drive(s) is what I use to back up everything in my My Documents folder to
    and I also use it when I do some video editing (which isn't often, but I'm
    told saving the video files on a SATA drive and working on them is faster
    and generally better.

    So, yes there are in fact 2 identical 30g Western Digital Sata drives in the
    PC that are connected to an on board Via controller configured for RAID 1
    (the mobo is an Asus A8v deluxe).

    My real concern is if when I install the SATA/RAID drives where Vista will
    see them, I remember doing this in XP and when the RAID driver was installed
    through XP it insisted on configuring the drives and warned me that in so
    doing all data on the drives would be erased.

    A further question..... is there any benefit to me disconecting the SATA
    drives, installing Vista on the PATA then adding the SATA drives after
    everything is installed and working?

    Thanks


    Ron



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  6. #6


    the wharf rat Guest

    Re: Vista & RAID/SATA setups

    In article <_s9dj.7300$ou3.5322@xxxxxx-win.ntli.net>,
    Ron O'Brien <castcall@xxxxxx> wrote:

    >
    >My real concern is if when I install the SATA/RAID drives where Vista will
    >see them, I remember doing this in XP and when the RAID driver was installed
    >through XP it insisted on configuring the drives and warned me that in so
    >doing all data on the drives would be erased.
    >
    If you use hardware (well, firmware) RAID supplied by the controller
    then chaging the OS shouldn't matter; the controller will present the array
    as a single physical drive. If you use software RAID supplied by the OS then
    changing the OS is very likely to completely break the RAID volumes.

    >A further question..... is there any benefit to me disconecting the SATA
    >drives, installing Vista on the PATA then adding the SATA drives after
    If you're using software RAID you're hosed anyway. Back up the
    array data to an external device, let the OS do what it wants during the
    install, reconfigure to be the way you want afterwards and then put the
    data back.


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  7. #7


    Nick Mason Guest

    Re: Vista & RAID/SATA setups


    "Ron O'Brien" <castcall@xxxxxx> wrote in message
    news:_s9dj.7300$ou3.5322@xxxxxx-win.ntli.net...

    > Hi Everyone,
    >
    > Thanks for the advice given so far. To explain a little more in depth....
    >
    > The PATA drive is my day-to-day drive - mine is a simple need! The SATA
    > drive(s) is what I use to back up everything in my My Documents folder to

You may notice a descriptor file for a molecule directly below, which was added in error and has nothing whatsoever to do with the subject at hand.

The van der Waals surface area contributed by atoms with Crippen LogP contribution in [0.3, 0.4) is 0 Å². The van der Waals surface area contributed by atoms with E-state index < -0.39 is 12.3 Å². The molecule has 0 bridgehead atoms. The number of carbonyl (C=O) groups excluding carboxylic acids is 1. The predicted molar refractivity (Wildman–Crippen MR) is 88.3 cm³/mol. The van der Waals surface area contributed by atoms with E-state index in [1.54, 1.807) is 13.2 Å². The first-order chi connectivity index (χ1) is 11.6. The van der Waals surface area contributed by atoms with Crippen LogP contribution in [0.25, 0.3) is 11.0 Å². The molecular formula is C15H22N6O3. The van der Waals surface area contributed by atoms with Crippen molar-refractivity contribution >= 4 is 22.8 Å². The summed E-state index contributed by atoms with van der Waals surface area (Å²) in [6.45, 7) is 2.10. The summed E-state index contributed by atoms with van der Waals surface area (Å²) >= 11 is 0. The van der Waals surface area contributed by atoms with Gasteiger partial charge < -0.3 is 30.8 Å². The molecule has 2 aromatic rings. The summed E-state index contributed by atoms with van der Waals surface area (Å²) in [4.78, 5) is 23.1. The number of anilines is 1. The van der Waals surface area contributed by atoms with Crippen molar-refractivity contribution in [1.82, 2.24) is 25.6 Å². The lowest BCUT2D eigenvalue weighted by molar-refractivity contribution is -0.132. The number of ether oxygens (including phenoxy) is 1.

> and I also use it when I do some video editing (which isn't often, but I'm
    > told saving the video files on a SATA drive and working on them is faster
    > and generally better.
    >
    OK, so you back up your main drive to the SATA RAID disks.

    If it's performance you're after then you should be using RAID 0 - striping,
    rather than RAID 1 - Mirroring.

    As someone else has said RAID 1 doesn't give you an additional software
    backup, it gives you hardware redundancy. Your two 30Gb disks perform as 1
    drive if one dies you still have the files as the remaining drive still
    works. It doesn't give you any performance increase.

    If you delete a file it gets deleted from the mirror as well. Obviously if
    the files you are backing up to the RAID array are extremely important then
    hardware redundancy is maybe what you want.

    Regards
    Nick


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  8. #8


    the wharf rat Guest

    Re: Vista & RAID/SATA setups

    In article <D914F706-BCDF-4FDF-9A16-8921AA947523@xxxxxx>,
    Nick Mason <noemail@xxxxxx> wrote:

    >
    >works. It doesn't give you any performance increase.
    >
    Strictly speaking it gives you ~2x read performance
    and ~.5x write :-) If you're heavily read-biased a simple mirror can
    actually help.


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  9. #9


    Ken Blake, MVP Guest

    Re: Vista & RAID/SATA setups

    On Fri, 28 Dec 2007 06:20:13 -0800 (PST), "Andy C.(never #)"
    <acamfield@xxxxxx> wrote:

    > RAID 1 has to do with pairs of drives setup in a
    > mirroring configuration. That means everything written to the first
    > drive gets written to the second drive. It is the most reliable form
    > of backup,

    I couldn't disagree more. It is not only *not* the most reliable form
    of backup, it is not really any kind of backup at all.

    RAID 1 (mirroring) is *not* a backup solution. RAID 1 uses two or more
    drives, each a duplicate of the others, to provide redundancy, not
    backup. It's used in situations (almost always within corporations,
    not in homes) where any downtown can't be tolerated, because the way
    it works is that if one drive fails the other takes over seamlessly.

    Although some people thing of RAID 1 as a backup technique, that is
    *not* what it is, since it's subject to simultaneous loss of the
    original and the mirror to many of the most common dangers threatening
    your data--severe power glitches, nearby lightning strikes, virus
    attacks, theft of the computer, etc. Most companies that use RAID 1
    also have a strong external backup plan in place.

    --
    Ken Blake, Microsoft MVP Windows - Shell/User
    Please Reply to the Newsgroup

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  10. #10


    Ron O'Brien Guest

    Re: Vista & RAID/SATA setups

    To clarify.

    My PATA (C:/ )drive is 160gig and I have two SATA drives each 30gig set as
    RAID1, which is why I use them as a back-up for important files stored on my
    main C: drive. I DO NOT use the RAID1 configuration as a secure back-up
    solution for the many reasons already given by others in this thread, it's
    just added insurance incase one of those drives should fail.

    I just needed to know if, when I install Vista, my SATA drives (as RAID1)
    would be instantly recognised and readable, because the last time I
    re-installed XP Pro, I had to re-configure RAID1 which then wiped everything
    from the disk (or at least made it unreadable).

    Also would there be any benefit for me to set up Vista on my PATA C: drive
    and then add the SATA drives after Vista is up and running?


    Ron